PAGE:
My grandmum was an awesome cook. Most summer vacations, when we visited or they did, we had a ritual where she’d weigh me before and after the visit. Her feeding up would inevitably add about five pounds to my skinny frame by the time it was time to go back. She’d be planning meals all the time and talking about how I was too thin, and at times I’d get irritated and make fun of her one-track mind. One of my demands of her used to be her chowmein. This was in the days before it was available commonly and cheaply on the streets (and anyway my grandmum was so good at replicating restaurant delicacies at home that the question of ordering in rarely arose). She would call it chow and it was a staple whenever we visited. My brother loved it as well, if I remember correctly.

When I was even younger, it wasn’t enough that she prepared delicacies for every meal; I used to demand she feed me and tell me stories. Both grandparents were awesome storytellers and I grew up associating grandparents with the function of storytelling. Even when I’d snuggle in for a nap with either Didu or Dadu I’d demand endless stories. Golpo bolo.

Their old house had a kitchen on the first floor. It was huuuge, had a separate storeroom, and contained a dining table as well. I’d hang out there with her as she cleaned and cut fish (this she did till she was 80; she’d never trust the fishmonger to do it for her) on the bonthi, demanding, what else? stories. And the occassional piece of tamarind. I first tasted tamarind in her kitchen. She’d make a rad shingi magur’er saloon. Ilish maach, kosha maangsho, chicken’er jhol, kaakra’r jhal, chingri…I’ve never eaten better.

Just a couple of weekends before she died, she came over and brought us Dhakai porotta. And she ate a slice of pizza I’d sent to her through my mom the day she had her stroke. Whilst she was in hospital, in a coma, I told her I’d be baking a cake and saving a slice for her. I did; but in the end, like always, she ensured I ate it.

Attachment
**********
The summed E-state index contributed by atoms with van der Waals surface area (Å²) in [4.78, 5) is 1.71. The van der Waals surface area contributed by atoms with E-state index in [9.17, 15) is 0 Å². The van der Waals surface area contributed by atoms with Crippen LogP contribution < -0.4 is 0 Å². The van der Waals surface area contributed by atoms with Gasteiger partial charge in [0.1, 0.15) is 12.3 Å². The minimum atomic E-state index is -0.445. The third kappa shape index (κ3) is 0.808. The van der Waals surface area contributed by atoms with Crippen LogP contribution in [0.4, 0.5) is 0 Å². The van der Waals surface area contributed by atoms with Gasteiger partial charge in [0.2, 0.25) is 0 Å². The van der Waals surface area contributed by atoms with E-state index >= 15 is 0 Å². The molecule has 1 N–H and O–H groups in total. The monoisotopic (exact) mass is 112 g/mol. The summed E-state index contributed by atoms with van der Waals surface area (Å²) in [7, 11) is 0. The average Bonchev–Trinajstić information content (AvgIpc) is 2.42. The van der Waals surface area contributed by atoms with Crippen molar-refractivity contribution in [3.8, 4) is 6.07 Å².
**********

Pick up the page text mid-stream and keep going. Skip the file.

Light

23 Oct

In nursery, they taught us to sing ‘Diwali, Diwali, festival of lights’. Candles burn, crackers burst…and after that I cannot remember. Never mind, it’s the light I’m interested in.

There is something so cleansing about fire. Cleansing, energizing, life-giving. Or perhaps, I’m just a closet pyromaniac! ๐Ÿ˜›

It is Diwali today, and I realise that I suck at secular festivity. As a kid- it was the crackers which made Diwali an occasion for me (we’d burst them as a family, mostly low-power stuff except that one time when my mom got us those string crackers that look like crayons in a box and OHBOYWHATFUN our hearts thudded with the noise after my mom the brave one lit it and that is one memory I will always cherish-that one daring Diwali-but we stopped bursting crackers when I was in Class V because my brother, who is four years younger, was brainwashed at school into giving them up child labour, pollution and Diwali, Diwali is a festival of lights I was pissed at first, I remember standing at one end of the primary school corridor at Carmel overlooking the basketball court? complaining to friends about the injustice of it they’re just crackers) but after that I’d only get mildy interested in putting up the diyas with my mother (who has always been the most enthusiastic about it) who eventually found a kindred spirit in the neighbour kid and they would do rangolis together. Once or twice, I’d summon up interest because Kali Puja, which falls on the same day for us Bengalis (although some apparently do Lakshmi Puja on this day), provides mutton curry as prasad.